Investing in real estate involves a lot of emotions, but your final decisions should be based on the facts and figures, not on how “cool” the house is or how you would love to live there. There are certain things you can know for sure when it comes to the numbers associated with buying an investment property, such as the down payment, mortgage interest rate, and your monthly payments. However, there will be other areas where you will have to make educated guesses, such as how much revenue you’ll generate each month, how much you’ll pay in repairs and management fees, capital appreciation, property taxes and premiums, and risk factors in the area. It’s important to research all of these issues, but be careful not to fall into analysis paralysis.
Build A Team
If you’ve been asking yourself “should I buy an investment property?” the first step is realizing that you can’t do it alone. Your success or failure in real estate investing has a lot to do with the people you surround yourself with. You will need to build a team of industry professionals who can help you in a variety of areas related to investing. You will need to decide if you’re going to manage the property on your own or hire a management team to take care of the daily responsibilities on your own. You will need a numbers person if accounting and spreadsheets and calculations aren’t your thing. If you’re not tech savvy or confident in your DIY skills, you’ll need to find experts in this area to help your investments run smoothly.
You probably know someone who has made a lot of money investing in real estate. And more than likely, you want to be someone who has made a lot of money investing in real estate. But the millionaire investors you hear about didn’t wake up one day and buy 50 properties and see overnight success. They started with small, affordable investments that offered very little risk. As each property was a success, they purchased more until they eventually owned multiple properties that were generating a significant amount of passive income each month. Start with small single-family homes, then move up to multi-family properties. Being patient, practicing delayed gratification, and knowing when to analyze and when to act are all small steps that will lead to a big payoff.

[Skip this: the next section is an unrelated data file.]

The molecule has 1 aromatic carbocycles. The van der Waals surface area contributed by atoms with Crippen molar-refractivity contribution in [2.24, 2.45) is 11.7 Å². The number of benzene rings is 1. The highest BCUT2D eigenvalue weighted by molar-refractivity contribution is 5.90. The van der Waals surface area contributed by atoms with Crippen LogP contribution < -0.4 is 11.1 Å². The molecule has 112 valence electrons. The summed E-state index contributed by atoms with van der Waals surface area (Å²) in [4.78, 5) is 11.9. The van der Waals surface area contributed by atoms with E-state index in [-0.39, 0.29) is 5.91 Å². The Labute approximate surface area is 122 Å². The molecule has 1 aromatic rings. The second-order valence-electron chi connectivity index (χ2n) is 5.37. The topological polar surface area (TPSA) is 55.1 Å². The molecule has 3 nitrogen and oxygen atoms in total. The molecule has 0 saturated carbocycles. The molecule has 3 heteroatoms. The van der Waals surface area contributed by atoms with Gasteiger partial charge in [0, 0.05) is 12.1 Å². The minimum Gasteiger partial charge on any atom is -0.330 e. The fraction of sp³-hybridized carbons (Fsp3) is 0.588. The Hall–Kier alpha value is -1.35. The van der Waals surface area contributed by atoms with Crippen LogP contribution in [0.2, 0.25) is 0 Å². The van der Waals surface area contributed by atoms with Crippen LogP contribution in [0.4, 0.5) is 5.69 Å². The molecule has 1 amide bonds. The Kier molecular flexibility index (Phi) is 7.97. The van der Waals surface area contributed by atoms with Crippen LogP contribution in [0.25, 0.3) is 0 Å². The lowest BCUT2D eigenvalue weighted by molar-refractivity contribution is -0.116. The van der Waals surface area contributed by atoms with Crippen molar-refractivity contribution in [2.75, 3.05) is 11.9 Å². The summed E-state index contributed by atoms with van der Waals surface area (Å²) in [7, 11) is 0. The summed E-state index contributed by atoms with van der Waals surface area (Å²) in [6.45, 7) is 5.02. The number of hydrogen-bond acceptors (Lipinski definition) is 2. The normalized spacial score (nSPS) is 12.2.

If you’re an avid DIYer, the idea of gutting a home and completely upgrading it may sound exciting. But overpaying for improvements and upgrades outside of the property class will just end up costing you. Depending on the property class of the home you are buying, there will probably be upgrades and improvements needed to market to high-quality tenants. But don’t go crazy. Focus on bathrooms and kitchens, as these are typical “deal breaker” issues for renters.
Take The First Step
One of the biggest mistakes new investors make is not making any moves at all. They let fear and excuses get in the way of pursuing their dreams of real estate investing. You don’t need a college degree to invest. You don’t need a lot of experience or all of the answers. You simply need a little cash, some basic education and a whole lot of determination and drive. Connect with people who have gone before you and learn from their experiences. Soak in all of the information you can, via blogs and books, websites and podcasts. Figure out your first step and take it. And then take the one after that. Before you know it, you’ll be living the lifestyle you’ve always dreamed of thanks to your real estate investments
Have anything to add to this list to help fellow investors on their journey? We’d love to hear your tips, tricks, and secrets in the comment section below!